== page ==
Accounting Terms- Good to Know Knowledge for Small Business Owners

Posted by Suneha Arora on Oct 11, 2018 1:49:00 PM

Accounting Terms- Good to Know Knowledge for Small Business OwnersEstablishing and running a new business in Singapore or anywhere in the world, means knowing a lot of things that you were not aware of before. One of the leaps for new business owners is in the field of accounting. The biggest challenges that new businesses face fall under financing, including, cash flow, managing accounts receivable, tax preparation, paperwork, and bookkeeping. There are many accounting concepts and terms to know and it can be a big task to know all these terms if you are not a financing expert.

Every business owner might not enjoy talking about financing but it is imperative to know about the basic concepts so as to succeed. Some of the important accounting terms or concepts, which every business owner should know are listed below:

Accounts Receivable and Accounts Payable

In simple terms, accounts receivable is the money that you are expected to receive. To maintain healthy cash flow, it is essential to manage your collections process and accounts receivable. Accounts payable indicates the money that you have to pay to somebody.


Assets are the property of the business and can be transferred into cash. Business assets can also be used as collateral while clearing business loans. Assets can either be intangible (intellectual property) or tangible (accounts receivable, equipment, vehicles).

Balance Sheet

The balance sheet of a business summarizes the financial data including the owner’s equity, assets, and liabilities. Balance sheet assists the business owner to identify the net value, accounts receivable, accounts payable, long-term debts, current debts, earnings, and other things.

Break Even Point

Different industries have different profit margins. However, the break-even point assists the business to identify when your business would reach a positive cash flow. You break-even when your business revenue equals the overheads or business cost.

Cash Flow

Cash flow is the movement of cash out of your business or in your business. Cash flow is a balancing act that gets disrupted by unexpected expenses, the late paying customers and a lack of capital access.

Cash Conversion Cycle

To manage cash flow, it is important to know the cash conversion cycle. Simply put, the cash conversion cycle is nothing but the time it takes a business for selling the inventory.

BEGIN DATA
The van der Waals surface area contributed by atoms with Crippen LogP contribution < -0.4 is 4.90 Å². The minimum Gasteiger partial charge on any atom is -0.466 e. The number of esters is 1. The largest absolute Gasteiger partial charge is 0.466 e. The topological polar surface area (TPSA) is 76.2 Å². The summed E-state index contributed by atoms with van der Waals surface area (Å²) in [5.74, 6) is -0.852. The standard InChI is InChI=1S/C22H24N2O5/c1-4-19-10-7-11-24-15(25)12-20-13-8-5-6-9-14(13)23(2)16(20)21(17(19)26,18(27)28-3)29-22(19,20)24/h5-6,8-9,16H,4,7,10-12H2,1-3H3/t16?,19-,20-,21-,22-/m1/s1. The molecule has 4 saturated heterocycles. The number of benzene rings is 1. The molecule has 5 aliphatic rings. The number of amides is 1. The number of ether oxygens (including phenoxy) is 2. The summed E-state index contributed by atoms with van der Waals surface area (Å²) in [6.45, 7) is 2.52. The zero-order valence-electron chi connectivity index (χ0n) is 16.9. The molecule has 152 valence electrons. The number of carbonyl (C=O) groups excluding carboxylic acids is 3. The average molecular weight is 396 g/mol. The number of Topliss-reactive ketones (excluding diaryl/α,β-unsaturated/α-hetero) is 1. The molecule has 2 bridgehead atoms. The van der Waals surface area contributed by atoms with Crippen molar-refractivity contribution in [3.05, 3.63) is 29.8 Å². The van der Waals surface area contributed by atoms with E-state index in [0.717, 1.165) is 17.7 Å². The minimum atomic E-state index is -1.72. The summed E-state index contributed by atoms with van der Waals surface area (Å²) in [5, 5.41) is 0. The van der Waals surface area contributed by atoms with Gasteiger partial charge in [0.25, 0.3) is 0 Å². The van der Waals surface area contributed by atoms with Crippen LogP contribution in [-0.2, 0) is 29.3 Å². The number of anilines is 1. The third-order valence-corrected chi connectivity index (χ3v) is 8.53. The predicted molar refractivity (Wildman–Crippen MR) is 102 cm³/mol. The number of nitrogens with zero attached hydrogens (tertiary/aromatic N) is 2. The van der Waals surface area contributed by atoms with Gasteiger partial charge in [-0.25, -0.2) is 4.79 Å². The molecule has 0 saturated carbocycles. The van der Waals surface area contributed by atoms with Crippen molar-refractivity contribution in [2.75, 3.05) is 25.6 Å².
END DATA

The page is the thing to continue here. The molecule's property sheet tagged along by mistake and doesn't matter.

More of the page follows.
Cost of Goods Sold

Cost of goods sold is a simple calculation of all costs involved while producing and selling a product. Knowing your cost of goods sold will help you identify how to price the product profitability.


From trade credit to line of credit, to credit cards and to your business and personal credit score, it is a part of the business to access and extend credit. You need to educate yourself about why credit is important for you.


Expenses are nothing but the costs incurred while running a business. It can include but is not limited to, rent to marketing, training, vehicle mileage etc. Expenses can be variable and accrued expenses.


Liabilities are nothing but financial or legal debts that your business carries such as accounts payable, wages, credit card debt, office or warehouse rent etc.


This is the term which each business owner or even an individual is familiar with. The business runs on profit with a view to earning maximum profits. So what is profit? When you notice that your organization’s cash flow is positive, you can say that your organization is profitable. When your organization’s cash flow is positive, you can say that your cash inflows are higher than the cash outflows. In order to be profitable, your organization needs to have more cash inflows.

Profit and Loss Statement

Profit and loss statements will indicate the performance of your business. A P&L statement breaks down the expenses incurred and revenue generated. The P&L statement will identify how much money your company is left with. It is important for each business owner to know if the business is making a profit or incurring losses so that the necessary steps can be taken to either improve the situation or grow the business to a next level.

Can you think of any other regularly used terms so let us know and we will add it to this list?